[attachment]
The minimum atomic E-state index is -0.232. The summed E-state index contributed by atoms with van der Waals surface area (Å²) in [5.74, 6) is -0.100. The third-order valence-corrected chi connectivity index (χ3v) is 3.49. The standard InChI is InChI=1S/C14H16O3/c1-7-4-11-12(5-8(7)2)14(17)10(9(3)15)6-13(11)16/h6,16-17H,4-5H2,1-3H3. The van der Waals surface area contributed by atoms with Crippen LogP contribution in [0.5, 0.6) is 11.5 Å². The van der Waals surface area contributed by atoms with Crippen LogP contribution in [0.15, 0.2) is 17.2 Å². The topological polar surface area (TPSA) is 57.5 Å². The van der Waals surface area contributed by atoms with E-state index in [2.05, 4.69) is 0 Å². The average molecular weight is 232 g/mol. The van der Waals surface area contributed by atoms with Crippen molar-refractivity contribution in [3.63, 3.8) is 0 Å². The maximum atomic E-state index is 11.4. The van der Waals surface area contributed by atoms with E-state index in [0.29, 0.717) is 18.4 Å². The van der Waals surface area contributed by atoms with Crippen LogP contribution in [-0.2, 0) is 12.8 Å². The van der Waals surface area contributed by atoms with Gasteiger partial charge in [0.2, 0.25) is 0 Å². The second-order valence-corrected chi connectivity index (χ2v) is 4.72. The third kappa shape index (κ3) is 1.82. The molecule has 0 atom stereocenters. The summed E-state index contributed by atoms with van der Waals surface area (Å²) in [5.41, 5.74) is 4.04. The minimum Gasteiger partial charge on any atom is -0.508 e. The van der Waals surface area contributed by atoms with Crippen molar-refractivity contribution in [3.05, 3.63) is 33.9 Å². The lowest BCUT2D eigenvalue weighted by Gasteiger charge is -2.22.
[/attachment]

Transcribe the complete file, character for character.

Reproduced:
The minimum atomic E-state index is -0.232. The summed E-state index contributed by atoms with van der Waals surface area (Å²) in [5.74, 6) is -0.100. The third-order valence-corrected chi connectivity index (χ3v) is 3.49. The standard InChI is InChI=1S/C14H16O3/c1-7-4-11-12(5-8(7)2)14(17)10(9(3)15)6-13(11)16/h6,16-17H,4-5H2,1-3H3. The van der Waals surface area contributed by atoms with Crippen LogP contribution in [0.5, 0.6) is 11.5 Å². The van der Waals surface area contributed by atoms with Crippen LogP contribution in [0.15, 0.2) is 17.2 Å². The topological polar surface area (TPSA) is 57.5 Å². The van der Waals surface area contributed by atoms with E-state index in [2.05, 4.69) is 0 Å². The average molecular weight is 232 g/mol. The van der Waals surface area contributed by atoms with Crippen molar-refractivity contribution in [3.63, 3.8) is 0 Å². The maximum atomic E-state index is 11.4. The van der Waals surface area contributed by atoms with E-state index in [0.29, 0.717) is 18.4 Å². The van der Waals surface area contributed by atoms with Crippen LogP contribution in [-0.2, 0) is 12.8 Å². The van der Waals surface area contributed by atoms with Gasteiger partial charge in [0.2, 0.25) is 0 Å². The second-order valence-corrected chi connectivity index (χ2v) is 4.72. The third kappa shape index (κ3) is 1.82. The molecule has 0 atom stereocenters. The summed E-state index contributed by atoms with van der Waals surface area (Å²) in [5.41, 5.74) is 4.04. The minimum Gasteiger partial charge on any atom is -0.508 e. The van der Waals surface area contributed by atoms with Crippen molar-refractivity contribution in [3.05, 3.63) is 33.9 Å². The lowest BCUT2D eigenvalue weighted by Gasteiger charge is -2.22.